Yatterman: The Movie

Costumed superheroes and sexy super-villian. Semi-mechanoid mutant henchmen. Huge mechanical dog. Giant robots. Rampant dinosaurs. Nuclear holocaust. Japanese pop songs. Weird dance routines. Takashi Miike.

What more can I say?

Yatterman [aka Yattâman] (Japan-2009; dir. Takashi Miike)


Trailer 2:


Gan (Sho Sakurai [Arashi super-fame]), the only son of the owner of Takada Toy Shop, and his girlfriend, Ai (Saki Fukuda), are inseparable. They build Yatterwoof, a dog-shaped robot that shares their will, and together with a small robot named Toybotty, they form a fighting team to protect world peace. So, they are our heroes, YATTERMAN 1 and 2! Meanwhile, Doronjo (Kyoko Fukada), the sexy female boss of the Doronbow Gang, and her henchmen, genius mecha designer Boyacky (Katsuhisa Namase) and brawny Tonzra (Kendo Kobayshi), are hoaxed by the mysterious Skullobey to find the Skull Stone, which is said to realize any wish. But now [the] Skull Stone [has] been split into four pieces and lost over the world. When Gan and Ai learn of the Doronbow Gang sinister plot, they stand up against the villains and use their various mechas to foil their plans. (Promotional material)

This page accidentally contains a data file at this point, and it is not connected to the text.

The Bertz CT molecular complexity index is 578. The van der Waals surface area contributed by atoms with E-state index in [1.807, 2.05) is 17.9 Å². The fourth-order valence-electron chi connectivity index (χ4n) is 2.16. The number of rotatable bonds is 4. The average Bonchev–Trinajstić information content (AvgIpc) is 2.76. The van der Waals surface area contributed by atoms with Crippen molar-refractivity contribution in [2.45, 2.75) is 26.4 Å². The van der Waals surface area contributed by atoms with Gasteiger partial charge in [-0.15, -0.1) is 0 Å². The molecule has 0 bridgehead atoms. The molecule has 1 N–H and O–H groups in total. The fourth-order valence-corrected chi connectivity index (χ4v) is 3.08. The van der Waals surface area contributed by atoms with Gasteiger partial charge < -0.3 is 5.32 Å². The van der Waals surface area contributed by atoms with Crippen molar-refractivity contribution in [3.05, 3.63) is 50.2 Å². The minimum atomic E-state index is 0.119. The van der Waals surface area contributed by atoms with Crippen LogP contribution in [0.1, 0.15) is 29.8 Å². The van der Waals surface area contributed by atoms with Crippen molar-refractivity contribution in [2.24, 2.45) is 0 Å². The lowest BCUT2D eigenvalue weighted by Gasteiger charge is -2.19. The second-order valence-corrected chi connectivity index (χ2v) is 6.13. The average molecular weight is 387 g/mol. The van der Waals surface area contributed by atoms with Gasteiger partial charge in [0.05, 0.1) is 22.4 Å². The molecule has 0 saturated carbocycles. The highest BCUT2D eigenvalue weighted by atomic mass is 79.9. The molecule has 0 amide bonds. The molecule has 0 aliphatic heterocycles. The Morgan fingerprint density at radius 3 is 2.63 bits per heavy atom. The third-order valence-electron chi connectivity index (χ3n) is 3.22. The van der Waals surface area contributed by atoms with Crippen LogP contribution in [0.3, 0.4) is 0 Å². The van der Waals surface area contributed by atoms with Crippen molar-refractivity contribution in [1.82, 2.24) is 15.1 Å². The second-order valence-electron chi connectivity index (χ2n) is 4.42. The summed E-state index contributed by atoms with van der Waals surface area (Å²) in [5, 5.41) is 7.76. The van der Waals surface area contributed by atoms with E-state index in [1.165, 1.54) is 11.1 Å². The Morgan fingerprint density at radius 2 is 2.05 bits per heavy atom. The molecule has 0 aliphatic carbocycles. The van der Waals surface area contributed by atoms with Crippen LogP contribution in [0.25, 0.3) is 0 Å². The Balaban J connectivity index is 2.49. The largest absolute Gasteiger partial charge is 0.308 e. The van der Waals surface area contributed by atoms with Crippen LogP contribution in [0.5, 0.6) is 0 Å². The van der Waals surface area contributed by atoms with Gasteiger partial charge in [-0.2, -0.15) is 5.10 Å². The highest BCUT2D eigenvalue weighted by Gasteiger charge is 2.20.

Yatterman: The Movie is based on the anime series Yatterman, which was the creation of Tatsuo Yoshida (founder of Tatsunoko Productions: Speed Racer, Battle of the Planets and others), racked up 108 episodes between 1977 and 1979 and was revived to great success in 2008. I’ve been reading some great reviews, but I’ll quote from the one I like best — Bob Doto’s review on QuietEarth:

YATTERMAN is hilarious. YATTERMAN is massive. YATTERMAN is you plunging into Willy Wonka’s chocolate factory if ten other Willy Wonka factories were superimposed on top of the original factory and each new superimposition was violently vying for sugar-coated supremacy. Explosions, electricity, weird dancing sequences, discount wedding dresses, over-sized sushi, under-sized brains, robot fish going through puberty as a means of defeating enemies, “titty missiles,” miniature Thievery Gods, and mechanical dogs having orgasms. Get the picture? Skulls, villains, puppy love, dry humor, slapstick humor, dark humor, bright colors, bad animation, great animation, cartoon animation, live action. This is what we’re dealing with here. Maximalism at its most toy-robotic.

“Maximalism at its most toy-robotic”! Excellent!



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